The woman you’ve been coaxing out of hiding is “the deep root of your being,” your inner Jesus, the one willing to claim God, the one that is Whole, the One.  In our human form, our best is to love others as we love ourselves, but only if we know who we really are.  Given a purpose to Love, we are also given talents and gifts with which to do this.  There are ways our seemingly trivial work creates more positive energy in the Universe, thus creating more love.  Don’t ask me to explain it because I don’t understand it, but it works.  So what brings us joy is important.  We have our thread in the beautiful cosmic tapestry.  To know ourselves is crucial, tantamount to Love.  When we know, feel and trust the love of God within, then truthfully we can witness to others as we extend the blessing of Christ that “peace be with you.”  It’s not solely about the fact that Jesus died.  I tell my kids Jesus is in their heart.  He’s in mine and yours, too.  It’s about life — living and loving.

Presiding Bishop Katherine Jefferts Schori reminds us of our responsibility.  “We’re meant to be heralds of resurrecion to a world that still thinks death is the last word.”

Birth is an everyday miracle.  I believe in miracles. 

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While social networking seems to be the rule of the day, old ways still hold.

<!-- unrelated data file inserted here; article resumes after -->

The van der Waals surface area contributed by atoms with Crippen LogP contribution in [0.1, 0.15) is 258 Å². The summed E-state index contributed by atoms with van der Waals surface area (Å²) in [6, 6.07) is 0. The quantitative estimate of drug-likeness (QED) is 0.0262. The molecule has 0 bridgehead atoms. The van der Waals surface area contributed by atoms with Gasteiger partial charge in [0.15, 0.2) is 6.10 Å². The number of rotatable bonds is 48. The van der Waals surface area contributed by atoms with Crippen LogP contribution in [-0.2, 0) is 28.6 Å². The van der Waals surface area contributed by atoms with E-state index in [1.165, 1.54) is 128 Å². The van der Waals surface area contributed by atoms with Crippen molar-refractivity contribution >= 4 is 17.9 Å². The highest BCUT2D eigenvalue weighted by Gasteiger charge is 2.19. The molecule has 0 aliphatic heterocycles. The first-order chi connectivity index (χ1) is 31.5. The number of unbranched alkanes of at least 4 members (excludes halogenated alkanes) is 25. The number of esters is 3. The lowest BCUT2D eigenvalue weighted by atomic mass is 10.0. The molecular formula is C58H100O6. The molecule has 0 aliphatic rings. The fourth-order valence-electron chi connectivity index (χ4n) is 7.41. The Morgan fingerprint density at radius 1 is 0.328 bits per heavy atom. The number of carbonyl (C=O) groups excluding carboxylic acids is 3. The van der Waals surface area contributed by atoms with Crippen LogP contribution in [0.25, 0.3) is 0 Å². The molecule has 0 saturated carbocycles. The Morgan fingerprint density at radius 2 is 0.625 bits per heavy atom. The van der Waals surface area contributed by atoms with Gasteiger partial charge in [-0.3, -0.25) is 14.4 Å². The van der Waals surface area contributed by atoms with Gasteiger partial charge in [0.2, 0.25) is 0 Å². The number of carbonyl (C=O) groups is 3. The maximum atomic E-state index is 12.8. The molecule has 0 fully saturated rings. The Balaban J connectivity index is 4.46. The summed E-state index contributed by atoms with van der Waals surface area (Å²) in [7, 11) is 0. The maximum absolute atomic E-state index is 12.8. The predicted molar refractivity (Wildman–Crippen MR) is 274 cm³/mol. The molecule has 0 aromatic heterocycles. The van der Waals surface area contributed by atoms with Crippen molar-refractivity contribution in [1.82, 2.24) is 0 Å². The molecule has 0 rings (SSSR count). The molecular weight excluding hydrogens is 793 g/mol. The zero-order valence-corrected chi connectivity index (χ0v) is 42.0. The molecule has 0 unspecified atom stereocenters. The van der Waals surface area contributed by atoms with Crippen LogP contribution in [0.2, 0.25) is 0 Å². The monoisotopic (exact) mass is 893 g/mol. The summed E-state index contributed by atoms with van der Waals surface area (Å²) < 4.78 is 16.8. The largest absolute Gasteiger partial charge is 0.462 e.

This weekend is the Episcopal General Convention for the Diocese of Arkansas.  As communications coordinator for our Episcopal Church Women (ECW), I volunteered to staff a table in the Exhibit Hall.  This means, of course, that I have to create a table display, most of which is a tri-fold poster.

The other half of the table I’m devoting to our Time for JOY retreat (the poster for which has already been made).  Together, the goal is an oasis of feminine energy, but it will take a physical presence and actual work.

Gathering people of common interest, motivating them to work toward common goals and nurturing them along their spiritual path are not easy.  My goal is to find what works best, trust my gut, do what I can and pray for the best.  The trick is to keep smiling.

And, I did make a FaceBook group.  🙂